Added on March 27, 2023
2023 , Ash , Brisbane , The Zoo
Ash @ The Zoo, Brisbane, 21.03.2023
For all the times I saw Ash in the late 1990s and early 2000s, I never actually saw them at one of their own shows. I might own some of their albums but I only ever saw them playing at festivals. But what a great little festival band they were. Forty five minutes, an hour, smashing out a dozen or so killer songs. They were always a pretty perfect festival band.
I don’t know why you lose track of bands, sometimes it’s just something that happens. But looking at their discography and album release dates, I realised I lost touch with what Ash were up to partly because of moving to Australia two weeks before they released Meltdown back in 2004.
Almost two decades on and more than that since I last saw them play, it’s scary how little has changed. Tim and Mark still look exactly the same as they did, the only change is that Rick has gone bushranger beard. Tim’s still playing his Flying-V, Mark’s still got his Thunderbird bass low slung and Rick still absolutely pummels his drum kit.
They start with “Goldfinger”, which always was 1977’s most accomplished song, following it with Nu-Clear Sounds‘ “Wild Surf” and the classic movie soundtrack single, “A Life Less Ordinary”. Tim informs us that it’s Mark’s birthday so the band gets a quick respite while the crowd gives him a rendition of Happy Birthday To You before “Oh Yeah”.
Songs from 1977 and Free All Angels are the most represented in the band’s set. I got excited when some pre-show research found their Wikipedia entry listing ex-guitarist Charlotte Hatherley with her previous tenure with the band also having “2022 -” tacked on at the end. Ash back as a four-piece? I was completely unaware that this was a thing. Sadly, her Instagram page and photos from their New Zealand date confirmed that this tour was as a the original three-piece. In advance of the show, I did think that her guitar and vocals did help fill out the sound but watching the show tonight, the band sound thunderous. It all makes sense realising that the only times I’ve seen them has been a festivals when they benefited from an extra guitarist and vocalist to overcome all the sound issues you get playing big outdoor shows, even more so when you haven’t had the benefits of a decent soundcheck.
There’s little time for introductions, not much in the way of talking, just song after song. The hits just keep coming -Ash at their melodic best with the “Walking Barefoot”, “Sometimes”, “Shining Light”, but the band also showing that they can effortlessly switch to hard and heavy with the mighty “Orpheus”. “Confessions in the Pool” and “Buzzkill” from 2018’s Islands, the band’s most recent album show that they haven’t lost their knack for writing melodies. They might not be as well known as the older songs but they still grab the crowd’s attention.
“Did anyone come and see us in 1996? We probably played this,” is a rare introduction from Tim for Trailer‘s “Uncle Pat”, the only song they play from their debut mini-album. Surprisingly “Jack Names the Planet” hasn’t made the cut for the songs being played on these tour dates. After a magnificent-sounding “Angel Interceptor”, there’s an extended “Kung Fu” that finds Mark taking himself and his bass off the stage and into the midst of the crowd. There’s so many phones up in the air recording this, I can’t see exactly what’s happening. If he’s actually on the floor playing, whether it be on his knees or full on his back, he’s a braver man than me; even at the start of the night you couldn’t exactly miss how sticky the Zoo floor is and that undeniable sound of unsticking with each footstep.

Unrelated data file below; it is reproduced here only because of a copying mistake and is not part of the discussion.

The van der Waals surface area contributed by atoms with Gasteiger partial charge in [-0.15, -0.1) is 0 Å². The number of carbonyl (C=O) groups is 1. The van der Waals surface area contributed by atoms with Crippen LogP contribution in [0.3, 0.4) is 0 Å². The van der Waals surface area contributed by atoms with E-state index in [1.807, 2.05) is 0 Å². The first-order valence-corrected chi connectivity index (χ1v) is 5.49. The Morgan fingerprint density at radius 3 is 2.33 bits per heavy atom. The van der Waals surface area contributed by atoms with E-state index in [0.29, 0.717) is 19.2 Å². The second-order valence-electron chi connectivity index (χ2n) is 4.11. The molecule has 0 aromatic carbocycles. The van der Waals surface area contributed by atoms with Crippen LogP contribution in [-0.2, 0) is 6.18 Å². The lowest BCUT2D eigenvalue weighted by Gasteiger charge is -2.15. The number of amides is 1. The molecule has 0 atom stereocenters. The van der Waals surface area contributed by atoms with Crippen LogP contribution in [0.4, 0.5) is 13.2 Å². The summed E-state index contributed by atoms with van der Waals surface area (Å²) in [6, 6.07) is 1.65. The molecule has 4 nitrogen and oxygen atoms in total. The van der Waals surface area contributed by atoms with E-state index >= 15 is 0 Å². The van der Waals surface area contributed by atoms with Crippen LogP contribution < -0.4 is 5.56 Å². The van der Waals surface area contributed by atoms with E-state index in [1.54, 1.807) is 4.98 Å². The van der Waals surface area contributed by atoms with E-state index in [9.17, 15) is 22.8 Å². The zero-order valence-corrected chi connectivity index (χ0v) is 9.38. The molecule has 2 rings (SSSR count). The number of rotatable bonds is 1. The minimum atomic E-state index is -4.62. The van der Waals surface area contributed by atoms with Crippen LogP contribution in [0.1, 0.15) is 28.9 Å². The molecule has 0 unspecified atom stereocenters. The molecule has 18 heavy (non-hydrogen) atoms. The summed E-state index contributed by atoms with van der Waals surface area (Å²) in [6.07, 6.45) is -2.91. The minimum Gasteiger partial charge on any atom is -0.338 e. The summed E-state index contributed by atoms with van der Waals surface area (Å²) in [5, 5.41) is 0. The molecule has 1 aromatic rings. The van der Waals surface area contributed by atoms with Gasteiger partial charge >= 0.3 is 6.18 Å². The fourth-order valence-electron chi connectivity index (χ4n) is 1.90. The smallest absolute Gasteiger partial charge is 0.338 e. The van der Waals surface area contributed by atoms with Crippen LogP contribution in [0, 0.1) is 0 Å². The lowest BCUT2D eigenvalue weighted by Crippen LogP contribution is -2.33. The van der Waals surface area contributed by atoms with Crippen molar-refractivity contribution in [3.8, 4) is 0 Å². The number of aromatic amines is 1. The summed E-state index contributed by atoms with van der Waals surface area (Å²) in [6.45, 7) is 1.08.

After “Girl From Mars” rounds out the main set, there’s a surprise cover of the traditional “Whisky In The Jar” as the first encore. “Do you mind if we do another Irish song?” Tim asks before they start. Given that it came at the expense of some of their own songs, it feels a bit unnecessary and a wasted opportunity. As Tim points out, they started the tour in New Zealand on St Patrick’s Day so maybe it was something they decided to include because of the timing of these shows.
A microphone stand is brought out and placed in front of Mark, ” A special moment, Mark on his birthday wanted to sing you a song,” Tim tells us before Mark launches into the most out of tune starting line of the Carpenters’ “(They Long to Be) Close to You” that you are ever going to hear. “That was beautiful,” Tim jokes. Thankfully the additional microphone is there for the scream introduction to Nu-Clear Sounds‘ “Numbskull” and the alternating scream-offs between the band and the crowd in the middle of the song. Ash aren’t out of hits and they end on a high of “Burn Baby Burn”.
Early in the week shows often seem like a good idea when the tour dates are first announced but then almost always feel like a much more regretful decision on the day of the show and often even at the end of the night. But seeing Ash play 90 minutes on a Tuesday night was just an incredibly invigorating experience and such a fun way to spend the evening. One of those nights, especially post-COVID lockdown times, when you just end up thinking to yourself “I love live music! I should do more of this!” A belated happy 30th birthday to Ash, here’s to many more.
Justin Edwards is a regular contributor to Brisbane's weekly street press magazine, Rave and his photographs have also been published in Rolling Stone, Plan B magazine, Mess+Noise, the Herald-Sun and Blunt, as well as on numerous music and band websites.